The week of February 12th marks Children of Alcoholics Awareness week, a campaign led by The National Association for Children of Alcoholics (NACoA) to raise awareness of children affected by parental alcohol problems.
The effect to an individual of addiction (especially heroin recently) as highlighted in news reports almost everywhere is devastating. Equally as devastating and far-reaching are the effects upon the family members of a person addicted to substances. We know this, but it also has an effect upon the surrounding communities as a whole.
As the Allegany County Department of Social Services serves persons from birth to death, we are in a unique position to see these effects on a wide scale. In our eligibility department, we have an in-house drug/alcohol counselor as well as an in-house RN. In 2015 (2016 numbers are not quite compiled yet), we performed 500 assessments and made referrals to outpatient services (124), inpatient services (23), residential (15), Mental health & drug addiction outpatient (28), and court mandated (24). As of November 2016, we were on par for receiving 588 such assessments; about an 18% increase. That’s a big drain on a family whose potential income providers are not able to contribute to the family. That doesn’t even touch upon the emotional drains.
In child protective, 26% of our cases allege drug and/or alcohol abuse (about 147 a year). Children of Alcoholics (COA) are more likely than others to have emotional, psychological, or physical problems related to their childhood. Many develop an alcohol problem and/or other addictive habits, and/or marry someone with an alcohol problem or some other type of addiction.
COAs often learn special rules and roles, which include attempting to protect the family image, keeping feelings to themselves, not trusting others, assuming parental responsibilities, excelling at school, trying to make others feel better, adapting to situations in a detached fashion, or using negative behavior to attract attention. In general, COAs have higher rates of stress-related illnesses and conditions, including ulcers, depression, fatigue, headaches, insomnia, tension, anxiety, and eating disorders.
Drug and/or alcohol abuse allegations often lead to other allegations such as domestic violence or sexual abuse. We have had babies born addicted because of their mother’s addictions; these cases are very hard to even see as a worker or family member due to the withdrawal symptoms these poor children have to bear. Many of our foster care placements are the result of addiction issues. Some are able to go to relative foster care; which effects the children, as well as extended families of abusers. This changes the family dynamics considerably. Incarceration of these abusers often happens, leaving a void in the child’s life. In 2015, we had 41 admissions to foster care and 13 adoptions (frequently due to drug and alcohol issues).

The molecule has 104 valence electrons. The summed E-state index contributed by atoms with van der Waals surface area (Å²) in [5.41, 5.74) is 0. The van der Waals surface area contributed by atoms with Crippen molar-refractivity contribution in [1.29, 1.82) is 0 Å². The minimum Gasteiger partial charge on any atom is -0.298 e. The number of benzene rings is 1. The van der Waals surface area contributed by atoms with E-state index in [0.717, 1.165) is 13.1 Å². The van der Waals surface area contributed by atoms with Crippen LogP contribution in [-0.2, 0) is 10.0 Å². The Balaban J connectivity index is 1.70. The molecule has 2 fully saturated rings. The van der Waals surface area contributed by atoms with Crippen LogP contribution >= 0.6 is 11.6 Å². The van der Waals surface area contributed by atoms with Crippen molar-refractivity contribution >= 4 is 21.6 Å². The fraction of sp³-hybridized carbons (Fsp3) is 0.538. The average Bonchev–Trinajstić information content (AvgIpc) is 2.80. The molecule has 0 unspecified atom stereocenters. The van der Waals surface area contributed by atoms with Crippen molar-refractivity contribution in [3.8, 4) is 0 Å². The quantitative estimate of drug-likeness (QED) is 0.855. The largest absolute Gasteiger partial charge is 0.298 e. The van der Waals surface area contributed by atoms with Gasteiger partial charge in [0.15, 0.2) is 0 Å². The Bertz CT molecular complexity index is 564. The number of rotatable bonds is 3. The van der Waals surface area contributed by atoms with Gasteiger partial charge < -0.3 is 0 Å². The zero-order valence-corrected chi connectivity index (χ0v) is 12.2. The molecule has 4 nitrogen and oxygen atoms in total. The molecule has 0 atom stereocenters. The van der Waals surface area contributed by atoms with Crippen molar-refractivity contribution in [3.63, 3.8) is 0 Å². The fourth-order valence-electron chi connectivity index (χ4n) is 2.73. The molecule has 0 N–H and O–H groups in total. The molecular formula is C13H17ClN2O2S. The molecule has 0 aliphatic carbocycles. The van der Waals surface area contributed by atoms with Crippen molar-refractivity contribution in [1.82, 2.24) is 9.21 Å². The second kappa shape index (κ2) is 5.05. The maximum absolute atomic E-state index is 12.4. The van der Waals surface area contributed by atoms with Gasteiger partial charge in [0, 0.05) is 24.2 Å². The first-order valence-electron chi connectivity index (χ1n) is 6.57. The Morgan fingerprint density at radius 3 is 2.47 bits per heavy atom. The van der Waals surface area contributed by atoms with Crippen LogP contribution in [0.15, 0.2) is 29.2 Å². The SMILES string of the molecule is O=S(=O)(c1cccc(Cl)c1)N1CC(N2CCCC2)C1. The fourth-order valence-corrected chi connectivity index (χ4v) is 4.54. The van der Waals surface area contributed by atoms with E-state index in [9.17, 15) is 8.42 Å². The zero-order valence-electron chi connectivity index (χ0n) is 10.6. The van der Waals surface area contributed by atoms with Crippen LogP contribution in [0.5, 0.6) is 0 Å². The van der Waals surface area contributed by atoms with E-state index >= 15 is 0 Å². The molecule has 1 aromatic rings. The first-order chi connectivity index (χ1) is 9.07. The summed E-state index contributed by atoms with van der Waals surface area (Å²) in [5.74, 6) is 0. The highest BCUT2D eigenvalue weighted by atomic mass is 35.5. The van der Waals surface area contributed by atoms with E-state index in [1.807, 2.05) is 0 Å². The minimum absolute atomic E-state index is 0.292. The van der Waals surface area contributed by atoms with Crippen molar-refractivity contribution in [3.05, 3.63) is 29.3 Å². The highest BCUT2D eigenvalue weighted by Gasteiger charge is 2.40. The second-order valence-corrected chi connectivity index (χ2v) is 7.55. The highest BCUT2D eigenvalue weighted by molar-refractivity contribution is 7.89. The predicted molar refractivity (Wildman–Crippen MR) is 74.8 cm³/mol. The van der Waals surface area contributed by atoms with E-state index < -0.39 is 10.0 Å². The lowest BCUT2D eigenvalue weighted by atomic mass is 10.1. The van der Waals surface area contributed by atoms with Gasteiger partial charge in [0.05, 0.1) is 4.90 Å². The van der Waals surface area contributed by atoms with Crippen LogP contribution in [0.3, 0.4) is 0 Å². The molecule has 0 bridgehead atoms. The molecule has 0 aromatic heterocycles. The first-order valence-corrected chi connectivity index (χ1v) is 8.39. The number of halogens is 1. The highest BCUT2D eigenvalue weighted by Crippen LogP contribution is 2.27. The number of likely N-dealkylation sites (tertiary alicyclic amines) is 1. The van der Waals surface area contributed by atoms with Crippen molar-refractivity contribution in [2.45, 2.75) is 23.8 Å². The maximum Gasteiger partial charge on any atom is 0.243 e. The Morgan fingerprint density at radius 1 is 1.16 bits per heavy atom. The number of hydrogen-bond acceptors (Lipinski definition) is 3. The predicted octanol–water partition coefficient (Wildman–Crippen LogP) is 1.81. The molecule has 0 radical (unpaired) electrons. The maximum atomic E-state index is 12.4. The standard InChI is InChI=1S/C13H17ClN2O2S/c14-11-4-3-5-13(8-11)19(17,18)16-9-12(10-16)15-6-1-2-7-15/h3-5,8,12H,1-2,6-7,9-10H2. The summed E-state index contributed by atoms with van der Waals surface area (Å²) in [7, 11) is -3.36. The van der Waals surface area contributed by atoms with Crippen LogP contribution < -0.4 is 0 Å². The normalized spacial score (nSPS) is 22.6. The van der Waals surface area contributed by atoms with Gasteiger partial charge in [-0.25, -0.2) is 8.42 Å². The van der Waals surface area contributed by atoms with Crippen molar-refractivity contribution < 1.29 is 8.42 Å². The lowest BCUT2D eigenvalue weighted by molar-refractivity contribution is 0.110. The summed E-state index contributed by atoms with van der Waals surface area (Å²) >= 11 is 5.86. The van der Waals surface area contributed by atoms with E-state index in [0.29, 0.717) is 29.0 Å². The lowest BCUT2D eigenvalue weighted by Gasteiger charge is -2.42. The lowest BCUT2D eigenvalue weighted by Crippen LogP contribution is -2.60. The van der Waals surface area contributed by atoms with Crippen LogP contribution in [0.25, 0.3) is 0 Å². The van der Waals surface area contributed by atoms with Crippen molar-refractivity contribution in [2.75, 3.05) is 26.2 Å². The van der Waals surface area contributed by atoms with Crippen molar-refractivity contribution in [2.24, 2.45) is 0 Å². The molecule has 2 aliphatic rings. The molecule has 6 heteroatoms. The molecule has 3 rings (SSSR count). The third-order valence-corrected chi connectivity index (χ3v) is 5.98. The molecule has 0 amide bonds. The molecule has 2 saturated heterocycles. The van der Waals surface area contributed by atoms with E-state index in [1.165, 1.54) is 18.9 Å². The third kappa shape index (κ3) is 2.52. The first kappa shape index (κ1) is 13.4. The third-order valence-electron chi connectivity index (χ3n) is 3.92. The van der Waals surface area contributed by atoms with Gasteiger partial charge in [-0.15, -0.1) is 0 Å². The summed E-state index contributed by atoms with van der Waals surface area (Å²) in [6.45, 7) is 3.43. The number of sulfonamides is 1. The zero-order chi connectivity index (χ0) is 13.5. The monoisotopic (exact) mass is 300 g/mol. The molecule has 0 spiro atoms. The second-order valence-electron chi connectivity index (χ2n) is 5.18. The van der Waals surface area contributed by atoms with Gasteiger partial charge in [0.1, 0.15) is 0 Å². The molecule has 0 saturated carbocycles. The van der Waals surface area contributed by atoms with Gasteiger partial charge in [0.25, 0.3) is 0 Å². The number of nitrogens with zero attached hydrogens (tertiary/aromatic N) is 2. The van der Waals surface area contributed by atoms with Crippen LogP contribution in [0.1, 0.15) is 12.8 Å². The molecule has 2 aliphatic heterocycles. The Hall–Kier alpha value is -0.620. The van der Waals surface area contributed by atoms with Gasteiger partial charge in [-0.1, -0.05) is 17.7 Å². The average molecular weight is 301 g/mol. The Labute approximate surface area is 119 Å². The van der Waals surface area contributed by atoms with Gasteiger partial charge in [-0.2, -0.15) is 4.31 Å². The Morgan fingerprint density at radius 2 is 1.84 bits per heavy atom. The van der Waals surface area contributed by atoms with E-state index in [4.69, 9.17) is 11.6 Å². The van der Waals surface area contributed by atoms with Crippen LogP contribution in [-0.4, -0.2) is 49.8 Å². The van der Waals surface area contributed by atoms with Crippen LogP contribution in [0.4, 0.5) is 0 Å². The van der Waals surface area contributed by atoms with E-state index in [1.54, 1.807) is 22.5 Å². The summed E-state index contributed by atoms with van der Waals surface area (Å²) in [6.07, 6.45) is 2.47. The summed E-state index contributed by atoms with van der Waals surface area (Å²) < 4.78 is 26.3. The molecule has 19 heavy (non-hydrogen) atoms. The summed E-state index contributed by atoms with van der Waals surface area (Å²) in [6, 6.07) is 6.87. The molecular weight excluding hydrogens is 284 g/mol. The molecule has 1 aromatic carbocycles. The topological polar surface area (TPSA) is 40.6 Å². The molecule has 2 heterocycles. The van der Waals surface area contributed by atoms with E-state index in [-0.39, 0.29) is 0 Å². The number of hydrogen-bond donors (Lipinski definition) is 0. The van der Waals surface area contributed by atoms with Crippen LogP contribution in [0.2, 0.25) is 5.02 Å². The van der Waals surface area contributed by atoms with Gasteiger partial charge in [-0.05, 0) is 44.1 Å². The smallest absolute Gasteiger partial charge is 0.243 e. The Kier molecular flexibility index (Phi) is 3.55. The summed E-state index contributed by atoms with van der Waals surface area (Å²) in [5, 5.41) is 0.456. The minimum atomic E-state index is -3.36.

Our preventive case referrals frequently are for drug and alcohol issues and the department not only has caseworkers who assist in these homes, but we also contract with provider agencies to deliver services both in home and in schools. Twenty-two percent of our cases carry a caregiver risk for drug and alcohol issues. In child welfare, this can carry a cost of about $300,000 a month to deliver services for these issues; a cost that many of us contribute to in our tax base.
This doesn’t even consider the cost to our adult population. We have had a 54% increase in 2015 for adult protective calls; many of which involve drug and alcohol issues. An adult child of an alcoholic may have trouble expressing feelings, can’t seem to relax, are loyal to others beyond reason, are overly responsible, fear losing control, fear being abandoned, are overly self-critical, and have difficulty with relationships. These calls can result in self-neglect, lack of work, homelessness and housing issues, lack of follow through with medical care, the need for financial management, and elder abuse by relatives who have these issues which results in financial exploitation, physical, and emotional abuse. These costs are very difficult to measure.
The biggest cost, in my opinion, is the cost of these traumas on individuals, children, families, workers, and communities. It is a cost to all of us, whether a primary or secondary trauma. As trauma incidences increase, so does the risk for negative health outcomes for us all. This cost affects us emotionally, physically, relationally, and financially.
The positive news is that help is available, and COAs can be helped even when their parent continues to drink. It is important that COAs recognize the special risks they face, understand how past experiences may be affecting their lives, and get the kind of help that is best for them.
We cannot look the other way; it is an issue for all of us. Get involved and be a part of the solution in whatever way that you can. We need one another.